Sweet Charity – Oh God

Look, I’m going to stick my neck out here and say that we’re not going to look back on ‘Sweet Charity’ as a roaring success.

You think Theresa May’s got a job on her hands?

Spare a thought for the sound crew on The Donmar Warehouse’s new show, where someone has inexplicably cast Ann Marie-Duff as the terrible, terrible lead.

‘Cos it really is the equivalent of trying to shove a boulder up Kilimanjaro. Act 1 ends with the sound of someone falling down a hole that is trapped in an elevator that is portrayed using an overhead projector. I’m not making this up, the whole occasion grinds with jerking efficiency.

It works on paper.

Josie Rourke’s production, her final production as artistic director of the Donmar, is a mess.This is a perfect example of a good idea gone bad. It is all too jarring to work. Duff and Arthur Darvill star as Charity and Oscar in this revival of the 1966 Broadway hit. The run is sold out and you are probably gutted that you can’t get a ticket.

So I’ll help you out.

What stops Sweet Charity from being the most pointless exercise in The Donmar’s history, though, is the choreography by Wayne McGregor his ensemble of ten hip-thrusting Andy Warhols are fantastically eccentric; they are the new dancing fish people in dreadful 80’s musical Eugenius!

There are, though, moments when this collection of talent threaten to hit the mark, as the fine ensemble demonstrate. Namely Debbie Kurup, who is sizzling. Seriously.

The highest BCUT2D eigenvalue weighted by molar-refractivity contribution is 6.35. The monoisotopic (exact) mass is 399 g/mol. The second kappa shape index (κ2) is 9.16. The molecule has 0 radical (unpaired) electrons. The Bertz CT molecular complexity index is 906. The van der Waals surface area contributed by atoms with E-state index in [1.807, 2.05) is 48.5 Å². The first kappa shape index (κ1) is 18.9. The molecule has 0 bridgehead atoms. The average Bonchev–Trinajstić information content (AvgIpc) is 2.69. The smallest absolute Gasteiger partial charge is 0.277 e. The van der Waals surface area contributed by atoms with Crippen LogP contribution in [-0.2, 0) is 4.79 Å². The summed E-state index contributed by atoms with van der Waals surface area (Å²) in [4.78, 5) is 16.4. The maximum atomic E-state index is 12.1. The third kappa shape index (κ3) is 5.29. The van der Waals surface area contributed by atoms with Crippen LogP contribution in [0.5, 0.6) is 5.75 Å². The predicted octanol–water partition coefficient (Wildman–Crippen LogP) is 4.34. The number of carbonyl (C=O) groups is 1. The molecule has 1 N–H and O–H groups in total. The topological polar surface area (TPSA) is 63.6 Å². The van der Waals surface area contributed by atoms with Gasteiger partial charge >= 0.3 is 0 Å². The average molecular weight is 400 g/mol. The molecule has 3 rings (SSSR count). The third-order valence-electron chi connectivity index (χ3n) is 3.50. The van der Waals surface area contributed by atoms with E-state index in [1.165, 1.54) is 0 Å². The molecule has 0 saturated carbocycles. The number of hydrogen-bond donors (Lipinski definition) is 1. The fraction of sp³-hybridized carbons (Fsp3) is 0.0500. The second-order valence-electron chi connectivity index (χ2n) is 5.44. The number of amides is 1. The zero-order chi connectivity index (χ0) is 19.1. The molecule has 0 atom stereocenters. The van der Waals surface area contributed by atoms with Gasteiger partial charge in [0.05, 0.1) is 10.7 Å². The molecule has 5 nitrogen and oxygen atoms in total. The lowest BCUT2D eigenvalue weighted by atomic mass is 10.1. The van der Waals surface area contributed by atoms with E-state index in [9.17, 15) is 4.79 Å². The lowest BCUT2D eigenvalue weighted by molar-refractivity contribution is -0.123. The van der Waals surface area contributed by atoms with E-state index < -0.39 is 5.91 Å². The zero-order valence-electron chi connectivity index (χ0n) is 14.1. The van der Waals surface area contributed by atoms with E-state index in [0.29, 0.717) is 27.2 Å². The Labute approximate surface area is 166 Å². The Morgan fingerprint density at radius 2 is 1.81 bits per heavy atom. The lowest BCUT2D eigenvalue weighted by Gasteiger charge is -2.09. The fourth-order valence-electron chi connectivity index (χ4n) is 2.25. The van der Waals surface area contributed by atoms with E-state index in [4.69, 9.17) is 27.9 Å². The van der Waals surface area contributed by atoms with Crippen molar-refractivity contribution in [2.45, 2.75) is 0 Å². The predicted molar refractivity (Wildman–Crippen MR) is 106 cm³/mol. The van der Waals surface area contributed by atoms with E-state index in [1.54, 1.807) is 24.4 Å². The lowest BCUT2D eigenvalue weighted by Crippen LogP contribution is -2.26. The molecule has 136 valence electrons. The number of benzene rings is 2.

Elsewhere Sweet Charity underwhelms, even if you accept that three of the Britain’s most interesting creatives (Rourke, Duff & McGregor) would always struggle to create something greater than the sum of its parts. It would be cruel to think of this as a complete vanity project – it’s intended to sell. However, at least vanity projects carry a sense of artists finding and needing space to spread their creative wings.

What a waste.

With music by Cy Coleman, lyrics by Dorothy Fields and a book by Neil Simon, this show starts off being far better than you might have expected, ends up being far worse than you could ever have feared. It is not even an improvement on the film. It is mind-numbingly dull and Duff is as erotic as a wet sock.

For it’s one thing assembling a set of tin foil and step ladders, plus a rotating cast of folk to play the role of Daddy Brubeck, featuring appearances from the brilliant Adrian LesterBeverley Knight, Clive Rowe and La Gateaux Chocolat. Impressive. But in the brutal and relentless process, Rourke has somehow turned this epic final send off into one of theatreland’s funniest musical non-events, and I just wish that it was intentional.

I am sorry to report that Duff cannot sing; she also lacks the vulnerability that this character requires and she looks embarrassed to be there. And the thing lasts nearly three hours. Mad.

If this production actually managed to deliver the entertainment, like a theatrical version of a cheap acid trip, you might forgive her complete lack of characterisation or the uncertainty of tone that leaves the evening awkwardly pitched between the bonkers and the kitsch.

Let’s never talk about it again.

N.B. Anyone aged 25 and under will be able to enter a ballot for free tickets to see the show on its Friday performances between April 19-May 31, with schools in London also invited to see the show for free, which is nice.

Sweet Charity runs until June 8